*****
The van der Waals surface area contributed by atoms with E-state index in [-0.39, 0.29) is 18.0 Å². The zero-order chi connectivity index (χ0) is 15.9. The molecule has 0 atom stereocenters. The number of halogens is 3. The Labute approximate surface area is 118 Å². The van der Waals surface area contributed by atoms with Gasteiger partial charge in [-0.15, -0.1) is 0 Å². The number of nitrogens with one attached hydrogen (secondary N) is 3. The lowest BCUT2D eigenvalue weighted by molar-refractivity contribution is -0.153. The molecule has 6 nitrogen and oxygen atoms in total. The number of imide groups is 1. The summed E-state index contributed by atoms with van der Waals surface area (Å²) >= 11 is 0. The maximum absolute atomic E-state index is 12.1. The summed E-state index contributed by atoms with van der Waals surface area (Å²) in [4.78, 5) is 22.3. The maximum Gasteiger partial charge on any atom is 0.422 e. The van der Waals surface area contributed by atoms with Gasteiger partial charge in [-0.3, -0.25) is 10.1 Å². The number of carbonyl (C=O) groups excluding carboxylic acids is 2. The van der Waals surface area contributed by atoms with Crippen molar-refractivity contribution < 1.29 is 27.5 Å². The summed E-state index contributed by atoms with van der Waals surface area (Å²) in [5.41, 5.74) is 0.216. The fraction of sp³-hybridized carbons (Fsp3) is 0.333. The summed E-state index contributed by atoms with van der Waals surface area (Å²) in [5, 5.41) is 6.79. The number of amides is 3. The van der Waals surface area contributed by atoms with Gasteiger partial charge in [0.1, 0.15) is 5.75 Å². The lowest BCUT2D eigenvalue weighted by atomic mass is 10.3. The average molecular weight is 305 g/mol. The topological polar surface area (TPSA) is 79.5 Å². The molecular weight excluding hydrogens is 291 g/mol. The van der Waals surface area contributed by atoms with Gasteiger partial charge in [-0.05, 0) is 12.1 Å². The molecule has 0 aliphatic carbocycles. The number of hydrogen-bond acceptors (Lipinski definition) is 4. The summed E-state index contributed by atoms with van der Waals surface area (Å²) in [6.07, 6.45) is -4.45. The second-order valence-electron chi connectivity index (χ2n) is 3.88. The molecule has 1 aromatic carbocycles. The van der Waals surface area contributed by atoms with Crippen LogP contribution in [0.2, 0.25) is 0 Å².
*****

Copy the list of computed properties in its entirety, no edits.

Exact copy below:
The van der Waals surface area contributed by atoms with E-state index in [-0.39, 0.29) is 18.0 Å². The zero-order chi connectivity index (χ0) is 15.9. The molecule has 0 atom stereocenters. The number of halogens is 3. The Labute approximate surface area is 118 Å². The van der Waals surface area contributed by atoms with Gasteiger partial charge in [-0.15, -0.1) is 0 Å². The number of nitrogens with one attached hydrogen (secondary N) is 3. The lowest BCUT2D eigenvalue weighted by molar-refractivity contribution is -0.153. The molecule has 6 nitrogen and oxygen atoms in total. The number of imide groups is 1. The summed E-state index contributed by atoms with van der Waals surface area (Å²) >= 11 is 0. The maximum absolute atomic E-state index is 12.1. The summed E-state index contributed by atoms with van der Waals surface area (Å²) in [4.78, 5) is 22.3. The maximum Gasteiger partial charge on any atom is 0.422 e. The van der Waals surface area contributed by atoms with Gasteiger partial charge in [-0.3, -0.25) is 10.1 Å². The number of carbonyl (C=O) groups excluding carboxylic acids is 2. The van der Waals surface area contributed by atoms with Crippen molar-refractivity contribution < 1.29 is 27.5 Å². The summed E-state index contributed by atoms with van der Waals surface area (Å²) in [5.41, 5.74) is 0.216. The fraction of sp³-hybridized carbons (Fsp3) is 0.333. The summed E-state index contributed by atoms with van der Waals surface area (Å²) in [5, 5.41) is 6.79. The number of amides is 3. The van der Waals surface area contributed by atoms with Gasteiger partial charge in [0.1, 0.15) is 5.75 Å². The lowest BCUT2D eigenvalue weighted by atomic mass is 10.3. The average molecular weight is 305 g/mol. The topological polar surface area (TPSA) is 79.5 Å². The molecular weight excluding hydrogens is 291 g/mol. The van der Waals surface area contributed by atoms with Gasteiger partial charge in [-0.05, 0) is 12.1 Å². The molecule has 0 aliphatic carbocycles. The number of hydrogen-bond acceptors (Lipinski definition) is 4. The summed E-state index contributed by atoms with van der Waals surface area (Å²) in [6.07, 6.45) is -4.45. The second-order valence-electron chi connectivity index (χ2n) is 3.88. The molecule has 1 aromatic carbocycles. The van der Waals surface area contributed by atoms with Crippen LogP contribution in [0.2, 0.25) is 0 Å².